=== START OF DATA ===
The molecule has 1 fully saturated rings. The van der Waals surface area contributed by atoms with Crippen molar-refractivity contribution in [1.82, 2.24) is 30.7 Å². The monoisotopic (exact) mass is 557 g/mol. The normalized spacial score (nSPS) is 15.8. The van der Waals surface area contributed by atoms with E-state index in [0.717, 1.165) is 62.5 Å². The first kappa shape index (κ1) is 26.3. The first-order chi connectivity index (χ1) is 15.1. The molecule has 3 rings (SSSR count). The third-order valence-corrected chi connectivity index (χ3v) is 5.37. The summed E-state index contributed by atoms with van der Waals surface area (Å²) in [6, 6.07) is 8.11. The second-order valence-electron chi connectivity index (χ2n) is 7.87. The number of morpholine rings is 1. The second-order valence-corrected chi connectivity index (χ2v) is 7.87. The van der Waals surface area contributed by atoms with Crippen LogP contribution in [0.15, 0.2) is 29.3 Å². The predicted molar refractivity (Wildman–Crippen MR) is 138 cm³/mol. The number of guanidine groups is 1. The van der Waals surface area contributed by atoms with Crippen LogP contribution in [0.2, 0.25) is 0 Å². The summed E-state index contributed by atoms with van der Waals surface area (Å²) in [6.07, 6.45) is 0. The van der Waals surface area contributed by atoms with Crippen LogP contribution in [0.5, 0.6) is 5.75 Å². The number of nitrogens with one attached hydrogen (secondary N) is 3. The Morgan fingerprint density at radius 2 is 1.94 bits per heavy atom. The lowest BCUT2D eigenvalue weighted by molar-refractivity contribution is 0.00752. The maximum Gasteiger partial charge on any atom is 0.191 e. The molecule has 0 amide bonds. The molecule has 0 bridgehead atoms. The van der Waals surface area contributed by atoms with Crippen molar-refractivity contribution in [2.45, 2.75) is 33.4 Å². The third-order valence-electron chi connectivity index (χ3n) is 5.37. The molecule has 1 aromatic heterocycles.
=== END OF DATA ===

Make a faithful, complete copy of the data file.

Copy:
The molecule has 1 fully saturated rings. The van der Waals surface area contributed by atoms with Crippen molar-refractivity contribution in [1.82, 2.24) is 30.7 Å². The monoisotopic (exact) mass is 557 g/mol. The normalized spacial score (nSPS) is 15.8. The van der Waals surface area contributed by atoms with E-state index in [0.717, 1.165) is 62.5 Å². The first kappa shape index (κ1) is 26.3. The first-order chi connectivity index (χ1) is 15.1. The molecule has 3 rings (SSSR count). The third-order valence-corrected chi connectivity index (χ3v) is 5.37. The summed E-state index contributed by atoms with van der Waals surface area (Å²) in [6, 6.07) is 8.11. The second-order valence-electron chi connectivity index (χ2n) is 7.87. The number of morpholine rings is 1. The second-order valence-corrected chi connectivity index (χ2v) is 7.87. The van der Waals surface area contributed by atoms with Crippen LogP contribution in [0.15, 0.2) is 29.3 Å². The predicted molar refractivity (Wildman–Crippen MR) is 138 cm³/mol. The number of guanidine groups is 1. The van der Waals surface area contributed by atoms with Crippen LogP contribution in [0.2, 0.25) is 0 Å². The summed E-state index contributed by atoms with van der Waals surface area (Å²) in [6.07, 6.45) is 0. The van der Waals surface area contributed by atoms with Crippen LogP contribution in [0.5, 0.6) is 5.75 Å². The number of nitrogens with one attached hydrogen (secondary N) is 3. The Morgan fingerprint density at radius 2 is 1.94 bits per heavy atom. The lowest BCUT2D eigenvalue weighted by molar-refractivity contribution is 0.00752. The maximum Gasteiger partial charge on any atom is 0.191 e. The molecule has 0 amide bonds. The molecule has 0 bridgehead atoms. The van der Waals surface area contributed by atoms with Crippen molar-refractivity contribution in [2.45, 2.75) is 33.4 Å². The third-order valence-electron chi connectivity index (χ3n) is 5.37. The molecule has 1 aromatic heterocycles.